In a new study, researchers found that cleansing the bowel before colon surgery maybe not necessary.
The research was conducted by a team from the Helsinki University Hospital.
In recent decades, patients in Europe coming in for colectomies, or surgical procedures targeted at the colon, have not been routinely subjected to what is known as bowel preparation, where the bowel is emptied before the operation.
In the United States, on the other hand, cleansing the bowel is relatively common.
Several studies conducted in the United States had indicated that bowel preparation combined with oral antibiotics may strongly reduce surgical site infections.
Based on these results, American surgical associations ended up recommending bowel preparation before colectomies.
But bowel preparation is a stressful procedure for the patient, so conducting it is only justified when it genuinely benefits the patient.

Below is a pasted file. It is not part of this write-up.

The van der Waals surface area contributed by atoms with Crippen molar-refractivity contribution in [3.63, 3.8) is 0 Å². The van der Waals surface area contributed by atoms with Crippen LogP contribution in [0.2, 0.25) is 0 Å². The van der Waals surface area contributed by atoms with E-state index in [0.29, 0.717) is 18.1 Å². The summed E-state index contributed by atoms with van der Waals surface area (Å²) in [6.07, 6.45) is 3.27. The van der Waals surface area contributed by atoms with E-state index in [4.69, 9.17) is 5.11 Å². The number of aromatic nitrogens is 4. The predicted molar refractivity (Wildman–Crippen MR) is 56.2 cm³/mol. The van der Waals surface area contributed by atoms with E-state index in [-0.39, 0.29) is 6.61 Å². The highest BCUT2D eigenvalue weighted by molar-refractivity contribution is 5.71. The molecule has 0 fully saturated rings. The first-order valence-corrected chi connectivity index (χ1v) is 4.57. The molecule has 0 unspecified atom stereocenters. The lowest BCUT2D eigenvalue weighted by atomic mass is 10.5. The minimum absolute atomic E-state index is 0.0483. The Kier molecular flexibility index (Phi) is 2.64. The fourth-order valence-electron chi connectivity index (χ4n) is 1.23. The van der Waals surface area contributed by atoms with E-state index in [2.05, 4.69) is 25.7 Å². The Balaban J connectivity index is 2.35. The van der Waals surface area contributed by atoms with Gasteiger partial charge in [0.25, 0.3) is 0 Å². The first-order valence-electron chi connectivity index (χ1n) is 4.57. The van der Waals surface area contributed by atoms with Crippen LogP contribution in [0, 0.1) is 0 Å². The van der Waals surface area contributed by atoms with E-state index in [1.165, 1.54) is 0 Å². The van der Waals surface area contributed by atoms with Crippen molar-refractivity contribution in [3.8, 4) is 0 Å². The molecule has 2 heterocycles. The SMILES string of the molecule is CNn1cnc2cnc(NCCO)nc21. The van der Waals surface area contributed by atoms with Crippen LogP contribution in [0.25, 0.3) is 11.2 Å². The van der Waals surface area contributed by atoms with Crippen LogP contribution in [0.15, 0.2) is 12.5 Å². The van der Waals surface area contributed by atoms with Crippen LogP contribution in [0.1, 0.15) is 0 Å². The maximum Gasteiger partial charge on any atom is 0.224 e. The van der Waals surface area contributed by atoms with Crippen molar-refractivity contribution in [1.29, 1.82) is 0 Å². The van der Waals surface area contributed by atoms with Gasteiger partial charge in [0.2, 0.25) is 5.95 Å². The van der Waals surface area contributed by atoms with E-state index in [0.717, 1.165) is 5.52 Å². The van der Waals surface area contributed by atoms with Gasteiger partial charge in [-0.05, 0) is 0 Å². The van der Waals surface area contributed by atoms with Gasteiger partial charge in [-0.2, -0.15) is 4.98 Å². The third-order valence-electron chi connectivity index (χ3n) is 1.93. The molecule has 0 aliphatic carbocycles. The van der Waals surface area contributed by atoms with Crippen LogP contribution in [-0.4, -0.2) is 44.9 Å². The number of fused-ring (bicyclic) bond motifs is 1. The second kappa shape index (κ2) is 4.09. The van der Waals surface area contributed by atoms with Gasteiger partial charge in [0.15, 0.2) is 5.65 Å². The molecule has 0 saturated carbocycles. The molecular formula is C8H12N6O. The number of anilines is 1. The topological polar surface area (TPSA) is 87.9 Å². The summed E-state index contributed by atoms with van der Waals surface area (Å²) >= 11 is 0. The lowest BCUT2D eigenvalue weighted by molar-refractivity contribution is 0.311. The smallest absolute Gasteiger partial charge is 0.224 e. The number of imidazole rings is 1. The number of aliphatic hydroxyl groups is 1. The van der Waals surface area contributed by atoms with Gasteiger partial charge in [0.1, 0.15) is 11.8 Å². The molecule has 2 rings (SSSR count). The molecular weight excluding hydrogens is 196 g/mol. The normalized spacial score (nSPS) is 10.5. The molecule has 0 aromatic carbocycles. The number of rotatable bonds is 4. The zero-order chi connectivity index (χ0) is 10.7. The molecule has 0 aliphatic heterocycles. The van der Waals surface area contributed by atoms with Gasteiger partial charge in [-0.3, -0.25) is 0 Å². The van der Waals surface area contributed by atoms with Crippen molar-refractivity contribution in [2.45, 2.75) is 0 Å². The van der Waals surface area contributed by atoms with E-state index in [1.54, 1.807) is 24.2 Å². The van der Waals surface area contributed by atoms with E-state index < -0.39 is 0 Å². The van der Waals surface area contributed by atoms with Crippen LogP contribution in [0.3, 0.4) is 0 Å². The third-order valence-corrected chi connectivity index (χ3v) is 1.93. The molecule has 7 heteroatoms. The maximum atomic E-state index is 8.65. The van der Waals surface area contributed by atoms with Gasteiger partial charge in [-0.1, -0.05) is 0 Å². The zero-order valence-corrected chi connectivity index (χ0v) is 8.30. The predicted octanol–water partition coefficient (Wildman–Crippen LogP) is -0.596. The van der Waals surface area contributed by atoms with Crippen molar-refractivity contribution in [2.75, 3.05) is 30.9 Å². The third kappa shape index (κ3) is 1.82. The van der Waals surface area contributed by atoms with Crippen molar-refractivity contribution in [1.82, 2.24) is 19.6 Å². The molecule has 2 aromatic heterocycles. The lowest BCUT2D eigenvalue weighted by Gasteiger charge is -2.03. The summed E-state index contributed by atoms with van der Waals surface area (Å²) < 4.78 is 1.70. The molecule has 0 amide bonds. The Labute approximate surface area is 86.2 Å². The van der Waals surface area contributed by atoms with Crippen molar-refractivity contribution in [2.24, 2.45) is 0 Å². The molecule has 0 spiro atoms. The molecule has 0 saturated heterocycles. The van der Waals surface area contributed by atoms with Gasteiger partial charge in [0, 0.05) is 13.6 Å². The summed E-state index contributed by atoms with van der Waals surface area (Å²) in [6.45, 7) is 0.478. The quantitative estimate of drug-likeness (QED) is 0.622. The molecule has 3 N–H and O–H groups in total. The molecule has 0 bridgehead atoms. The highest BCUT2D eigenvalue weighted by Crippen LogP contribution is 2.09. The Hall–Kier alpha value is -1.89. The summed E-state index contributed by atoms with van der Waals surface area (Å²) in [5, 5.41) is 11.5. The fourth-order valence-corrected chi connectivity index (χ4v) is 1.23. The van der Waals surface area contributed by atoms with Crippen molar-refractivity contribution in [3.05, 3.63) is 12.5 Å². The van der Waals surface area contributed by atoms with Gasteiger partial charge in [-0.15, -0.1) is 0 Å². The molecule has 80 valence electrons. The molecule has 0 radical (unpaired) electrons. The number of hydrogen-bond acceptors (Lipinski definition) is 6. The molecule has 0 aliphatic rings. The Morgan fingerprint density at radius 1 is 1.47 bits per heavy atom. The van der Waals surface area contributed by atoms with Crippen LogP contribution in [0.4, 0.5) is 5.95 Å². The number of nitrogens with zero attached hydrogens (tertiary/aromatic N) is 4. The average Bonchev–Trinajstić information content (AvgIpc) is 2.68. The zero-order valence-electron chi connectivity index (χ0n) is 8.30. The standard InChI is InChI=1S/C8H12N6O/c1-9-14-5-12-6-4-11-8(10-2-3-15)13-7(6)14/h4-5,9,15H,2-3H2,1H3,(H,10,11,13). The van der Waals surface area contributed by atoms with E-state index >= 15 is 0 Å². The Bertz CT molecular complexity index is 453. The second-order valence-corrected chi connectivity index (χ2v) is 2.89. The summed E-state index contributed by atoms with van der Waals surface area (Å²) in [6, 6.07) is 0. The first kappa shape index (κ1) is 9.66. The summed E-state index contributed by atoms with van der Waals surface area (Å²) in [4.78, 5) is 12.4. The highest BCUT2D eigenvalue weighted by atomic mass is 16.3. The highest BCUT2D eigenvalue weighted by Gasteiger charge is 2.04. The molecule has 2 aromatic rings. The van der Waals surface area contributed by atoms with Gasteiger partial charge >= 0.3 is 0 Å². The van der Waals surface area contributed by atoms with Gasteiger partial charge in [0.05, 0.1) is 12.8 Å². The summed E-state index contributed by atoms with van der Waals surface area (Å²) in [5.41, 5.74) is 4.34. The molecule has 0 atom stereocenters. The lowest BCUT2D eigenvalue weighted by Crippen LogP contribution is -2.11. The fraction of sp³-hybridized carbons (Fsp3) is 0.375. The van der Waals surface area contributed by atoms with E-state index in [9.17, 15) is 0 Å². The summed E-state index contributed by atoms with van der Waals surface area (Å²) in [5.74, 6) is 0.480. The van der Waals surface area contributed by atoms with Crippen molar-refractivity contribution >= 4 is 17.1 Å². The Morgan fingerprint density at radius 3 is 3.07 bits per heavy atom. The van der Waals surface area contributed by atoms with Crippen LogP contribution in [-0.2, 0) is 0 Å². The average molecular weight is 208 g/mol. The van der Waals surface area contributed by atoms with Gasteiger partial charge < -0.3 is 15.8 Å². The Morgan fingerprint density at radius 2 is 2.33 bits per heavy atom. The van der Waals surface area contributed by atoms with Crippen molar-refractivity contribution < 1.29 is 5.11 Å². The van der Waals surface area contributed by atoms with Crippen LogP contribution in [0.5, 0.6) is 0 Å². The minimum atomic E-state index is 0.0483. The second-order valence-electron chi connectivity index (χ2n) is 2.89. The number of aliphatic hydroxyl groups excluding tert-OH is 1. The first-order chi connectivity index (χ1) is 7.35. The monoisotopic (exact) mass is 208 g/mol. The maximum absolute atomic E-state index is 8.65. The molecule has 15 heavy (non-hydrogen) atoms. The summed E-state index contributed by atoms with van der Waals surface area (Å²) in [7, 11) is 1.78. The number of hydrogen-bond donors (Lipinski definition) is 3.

In the study, the team examined a total of 400 patients awaiting colectomy took part in the study.
Half of the patients were assigned into a preparation group which was given orally administered antibiotics combined with bowel cleansing with a drinkable cleansing liquid.
The other half into a group in which no such preparations were made.
The team found there were no differences in treatment outcomes between the groups.
Bowel preparation did not reduce surgical site infections or the total number or severity of surgical complications.
Neither was there any difference in the number of days spent at the hospital.
The findings show that the stressful bowel preparation procedure provides no benefit to patients.
The lead author of the study is Dr. Laura Koskenvuo, gastrointestinal surgeon and Ph.D. at the Helsinki University Hospital.
The study is published in The Lancet.
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